Indian spiritual guru, Rajneesh, had many intelligent and often controversial ideas. Among them, his own Ten Commandments, theories about ego and the mind, and teachings on the power of meditation. His legacy is said to have been "liberating the minds of future generations from the shackles of religiosity and conformism." Despite being seen as one of the most controversial spiritual leaders of the twentieth century, he often delivered sound advice. For example, one of his Ten Commandments advises, "Do not swim - float," and another "Do not search. That which is, stop and see." These concepts resonate with me.
Rajneesh emphasized “complete inner freedom and the responsibility to oneself, not demanding superficial behavioral changes, but a deeper, inner transformation.” He recognized that the mind is structured to look to the past for primitive survival purposes, making it difficult for us to concentrate on the present - where happiness and life reside. Again, I draw inspiration from these ideas.
Rajneesh; however, also delivered some misguided, dangerous advice, in my opinion. For one, he advocated that "material poverty was not a genuine spiritual value," and supported materialism as the self-proclaimed "rich man's guru." He wore handmade watches and was known to have driven a different Rolls-Royce every day for a period of time. This makes one wonder if he might have been exploiting his audience and the very concepts he advised on. I certainly don't agree with embracing materialism and I question spiritual leaders who do. To me, this seems contrary to teachings of inner transformation.
Of all Rajneesh's teachings, one set of ideas now sticks out to me, like a sore thumb caught in a fucking blender. Rajneesh advocated for “euthanasia for the crippled, blind, deaf and 'dumb' children” and for genetic selection. If you know the story told on this blog, it should be obvious why this topic is worthy of my attention.
There is one part of Rajneesh’s argument here that I agree with: overpopulation is the root cause of much of our suffering. Overpopulation leads to more people than resources, more competition, more conflict, more war, more suffering.
If we could stem the population problem, we wouldn’t have to pilliage the earth for resources, destroy one another to fulfill basic needs, obsess over positions of power or “create” jobs that serve little value to the world. Overpopulation has to be dealt with in some way if we are to survive. I believe in education and prevention (after having twins unexpectedly, I immediately pursued a vasectomy). Without getting too political, I also believe in the power of choice for men and women during pregnancy - for all, not just fetuses with differences.
The part of Rajneesh’s argument that I cannot support is the targeting of children with special needs or with a different genetic makeup. In the past, I might have understood his logic, to some extent, but now I cannot accept it. And that is because I am now informed and enlightened in a way that Rajneesh and I were not in the past. Rajneesh contradicts his other teachings, as having special needs should not prevent one from having a spiritual self, from meditating and from having a beautiful, uninhibited soul. Children that are born with differences don’t have to suffer. The people around them don’t have to suffer.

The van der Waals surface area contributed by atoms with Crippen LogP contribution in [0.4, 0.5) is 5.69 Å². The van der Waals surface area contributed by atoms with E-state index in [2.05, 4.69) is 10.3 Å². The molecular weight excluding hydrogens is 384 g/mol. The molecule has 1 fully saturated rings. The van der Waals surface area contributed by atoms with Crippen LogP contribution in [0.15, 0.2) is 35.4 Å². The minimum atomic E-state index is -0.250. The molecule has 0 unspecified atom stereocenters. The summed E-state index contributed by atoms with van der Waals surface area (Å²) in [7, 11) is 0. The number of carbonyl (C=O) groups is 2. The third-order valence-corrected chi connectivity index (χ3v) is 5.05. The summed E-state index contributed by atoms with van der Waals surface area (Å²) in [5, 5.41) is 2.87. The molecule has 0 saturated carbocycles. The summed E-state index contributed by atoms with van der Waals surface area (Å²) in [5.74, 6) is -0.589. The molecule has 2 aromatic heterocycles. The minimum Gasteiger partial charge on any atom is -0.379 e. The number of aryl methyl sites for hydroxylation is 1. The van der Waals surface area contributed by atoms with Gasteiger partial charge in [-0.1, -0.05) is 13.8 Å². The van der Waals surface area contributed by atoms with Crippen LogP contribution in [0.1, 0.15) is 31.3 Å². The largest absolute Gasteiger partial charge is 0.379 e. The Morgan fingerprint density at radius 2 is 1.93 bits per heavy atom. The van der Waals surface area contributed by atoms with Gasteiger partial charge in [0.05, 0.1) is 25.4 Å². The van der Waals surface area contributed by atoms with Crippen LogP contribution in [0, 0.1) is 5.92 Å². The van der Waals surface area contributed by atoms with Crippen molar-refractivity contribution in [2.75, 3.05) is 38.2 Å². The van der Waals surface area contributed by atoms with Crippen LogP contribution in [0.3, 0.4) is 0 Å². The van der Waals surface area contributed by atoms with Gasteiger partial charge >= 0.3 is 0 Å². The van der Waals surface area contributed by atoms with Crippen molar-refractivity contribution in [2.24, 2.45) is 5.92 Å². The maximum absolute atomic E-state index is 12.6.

In fact, these children, these people, can add tremendous value to the human condition. They can teach us all that we need to change what we see as important. The things we often define as progress and advancement in today’s societies are often misguided.
Too many of us plant flowers in our yards to impress our neighbors, rather than to enjoy the profound impact they can have on our senses. Too many of us buy and build houses, rather than homes. Too many of us explore the world through the internet, rather than in nature. Too many of us look at the clock often, but forget to live in the present moment. Too many of us take jobs to make money and spend until we are broke, instead of just getting what we need and stopping there. Too many of us “demand superficial behavioral changes, rather than a deeper, inner transformation.”
There is so much that blind, deaf and special needs children can teach others that see themselves as “normal.” Too many of us see these children as “challenged” or “disabled.” Please understand that viewing others this way cripples you. The mentality disables us all. It prevents us from focusing on the value of the soul as a sense in itself - even more important than our tangible physical and intellectual senses. It challenges the very meaning of our existence.
So, Rajneesh, if I could go and whisper into a flame that would re-ignite your ashes, I would tell you that I think you are right and that you are wrong. Then I would tell you that there is no right or wrong, only existence and experience - and I am sure you would agree with that.
And if your spirit was transferred into another body as you believe, and if that body was allowed to be born with a different genetic makeup than most, I hope that you are happy and that you are more enlightened than ever before.